Despite the volatility of cryptocurrency in recent weeks, an anonymous donor gave $5 million worth of Bitcoin to the University of Pennsylvania, the school announced Thursday. This marks the largest cryptocurrency gift the university has ever received.
Wharton receives $5 million Bitcoin donation for fintech centerBY Sydney LakeMay 20, 2021, 02:02 pm
The donation is fittingly going to the Stevens Center for Innovation in Finance, the Wharton School of Business‘ home for educating students in the fintech field. The center was established by 1991 Wharton undergraduate alumnus Ross Stevens as a place to learn about digital currency at the top-ranked business school.
“I think given the nature of fintech, this donor wanted to use Bitcoin as an example to give it some visibility that we’re willing to [accept cryptocurrency donations],” says John Zeller, UPenn’s senior vice president for development and alumni relations.
The gift will provide funding for faculty, research, events, and student activities at the Stevens Center, which launched only two years ago. Directed by David Musto, the center offers programming, events, and research opportunities about fintech — a growing interest of undergraduate and graduate Wharton students.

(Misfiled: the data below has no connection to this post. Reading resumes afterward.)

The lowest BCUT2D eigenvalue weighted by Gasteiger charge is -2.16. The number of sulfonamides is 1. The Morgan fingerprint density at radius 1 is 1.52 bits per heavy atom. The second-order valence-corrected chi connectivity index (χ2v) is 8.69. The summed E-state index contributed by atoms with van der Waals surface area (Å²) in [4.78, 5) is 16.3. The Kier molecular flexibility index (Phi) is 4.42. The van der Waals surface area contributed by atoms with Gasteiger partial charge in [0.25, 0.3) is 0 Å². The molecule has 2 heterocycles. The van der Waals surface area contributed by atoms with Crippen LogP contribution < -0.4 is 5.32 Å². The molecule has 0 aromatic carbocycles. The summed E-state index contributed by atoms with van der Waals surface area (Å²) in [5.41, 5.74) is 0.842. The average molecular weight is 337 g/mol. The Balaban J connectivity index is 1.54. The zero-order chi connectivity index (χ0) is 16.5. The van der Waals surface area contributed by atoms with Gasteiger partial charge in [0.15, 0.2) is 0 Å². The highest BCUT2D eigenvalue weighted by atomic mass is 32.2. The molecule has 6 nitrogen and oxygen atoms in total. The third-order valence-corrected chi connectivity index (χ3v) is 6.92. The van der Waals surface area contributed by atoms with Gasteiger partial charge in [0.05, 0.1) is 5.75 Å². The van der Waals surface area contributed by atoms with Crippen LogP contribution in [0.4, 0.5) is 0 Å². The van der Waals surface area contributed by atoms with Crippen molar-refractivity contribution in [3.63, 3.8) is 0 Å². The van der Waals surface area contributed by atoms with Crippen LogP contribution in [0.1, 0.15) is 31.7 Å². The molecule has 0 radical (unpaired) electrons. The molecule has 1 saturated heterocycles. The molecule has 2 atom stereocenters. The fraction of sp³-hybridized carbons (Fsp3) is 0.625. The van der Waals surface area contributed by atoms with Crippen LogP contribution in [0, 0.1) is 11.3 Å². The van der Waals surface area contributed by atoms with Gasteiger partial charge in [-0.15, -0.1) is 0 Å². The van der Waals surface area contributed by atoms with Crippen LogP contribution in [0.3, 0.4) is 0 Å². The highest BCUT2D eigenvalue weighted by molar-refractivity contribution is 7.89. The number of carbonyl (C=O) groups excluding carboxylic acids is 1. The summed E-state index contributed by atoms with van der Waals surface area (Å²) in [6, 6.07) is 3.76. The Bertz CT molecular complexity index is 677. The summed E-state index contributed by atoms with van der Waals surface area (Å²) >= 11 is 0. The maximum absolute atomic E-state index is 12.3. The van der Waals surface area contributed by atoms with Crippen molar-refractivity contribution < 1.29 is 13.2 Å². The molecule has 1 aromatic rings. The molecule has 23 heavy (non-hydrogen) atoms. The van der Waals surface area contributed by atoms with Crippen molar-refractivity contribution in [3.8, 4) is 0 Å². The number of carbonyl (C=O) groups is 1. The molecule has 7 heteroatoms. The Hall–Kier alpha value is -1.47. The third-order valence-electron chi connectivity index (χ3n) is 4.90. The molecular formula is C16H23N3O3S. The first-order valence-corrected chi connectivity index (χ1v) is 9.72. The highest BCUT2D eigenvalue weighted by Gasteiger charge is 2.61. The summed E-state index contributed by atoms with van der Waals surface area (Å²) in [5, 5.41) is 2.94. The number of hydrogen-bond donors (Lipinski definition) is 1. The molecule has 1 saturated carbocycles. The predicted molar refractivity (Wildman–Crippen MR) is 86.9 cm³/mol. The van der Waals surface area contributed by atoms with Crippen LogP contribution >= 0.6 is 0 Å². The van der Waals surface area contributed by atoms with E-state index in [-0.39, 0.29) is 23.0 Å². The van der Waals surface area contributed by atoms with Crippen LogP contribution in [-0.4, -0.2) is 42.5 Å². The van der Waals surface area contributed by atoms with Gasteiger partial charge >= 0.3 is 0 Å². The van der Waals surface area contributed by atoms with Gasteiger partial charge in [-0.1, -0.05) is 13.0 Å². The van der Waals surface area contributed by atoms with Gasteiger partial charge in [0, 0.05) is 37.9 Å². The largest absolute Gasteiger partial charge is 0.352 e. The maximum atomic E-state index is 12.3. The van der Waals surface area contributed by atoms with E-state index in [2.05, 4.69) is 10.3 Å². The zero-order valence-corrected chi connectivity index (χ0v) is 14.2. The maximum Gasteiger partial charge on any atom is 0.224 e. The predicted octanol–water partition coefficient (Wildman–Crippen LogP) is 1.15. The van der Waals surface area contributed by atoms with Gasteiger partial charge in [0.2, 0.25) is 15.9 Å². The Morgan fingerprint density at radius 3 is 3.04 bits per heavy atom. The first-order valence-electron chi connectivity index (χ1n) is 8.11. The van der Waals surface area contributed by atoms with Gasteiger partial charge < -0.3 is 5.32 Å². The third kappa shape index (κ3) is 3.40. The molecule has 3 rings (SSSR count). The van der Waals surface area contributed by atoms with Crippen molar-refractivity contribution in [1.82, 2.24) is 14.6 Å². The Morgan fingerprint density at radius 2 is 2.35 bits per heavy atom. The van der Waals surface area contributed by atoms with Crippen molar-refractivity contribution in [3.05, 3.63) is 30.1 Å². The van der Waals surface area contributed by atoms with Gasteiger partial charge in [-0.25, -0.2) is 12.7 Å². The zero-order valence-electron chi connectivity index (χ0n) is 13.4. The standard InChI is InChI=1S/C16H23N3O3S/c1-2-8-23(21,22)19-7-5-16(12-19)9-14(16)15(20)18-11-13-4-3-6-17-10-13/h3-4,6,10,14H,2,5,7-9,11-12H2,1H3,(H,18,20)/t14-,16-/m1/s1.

UPenn just started accepting cryptocurrency donations in January 2021 through a partnership with NYDIG, a company which provides Bitcoin technology and financial services to banks, corporations, and other institutions.
“We had been looking at cryptocurrency as a vehicle because we had a number of inquiries from potential donors and alumni who had an interest in being able to support the university using cryptocurrency,” Zeller says. Since the launch earlier this year, the school has received only a few crypto donations, he adds.
New trend in philanthropy
While the identity of the donor remains anonymous, the Bitcoin donation follows a new trend in philanthropic giving. Nonprofit organizations and universities alike have been adapting to accept digital currency to attract and accept donations from Millennials and Gen Z-ers.
“The universities are seeing this as a way to hopefully start building those longer-term relationships with their younger donors,” explains Alex Wilson, co-founder of The Giving Block, a company that facilitates cryptocurrency donations to approximately 300 nonprofits and universities.
Bitcoin donations can be a win-win. Because cryptocurrency is treated as property by the IRS, donors get a capital gains tax break and fair market value deductions on their returns.
Not all universities are up to speed, though.
“A lot of schools and nonprofits in general rely mostly on older donors who are still mailing in checks,” Wilson says.
For UPenn, it remains uncertain whether this gift will encourage more Bitcoin donations to the school in the future. While Zeller explains he doesn’t think cryptocurrency donations will ever supplant the use of securities, he says “We’ll have to wait and see.”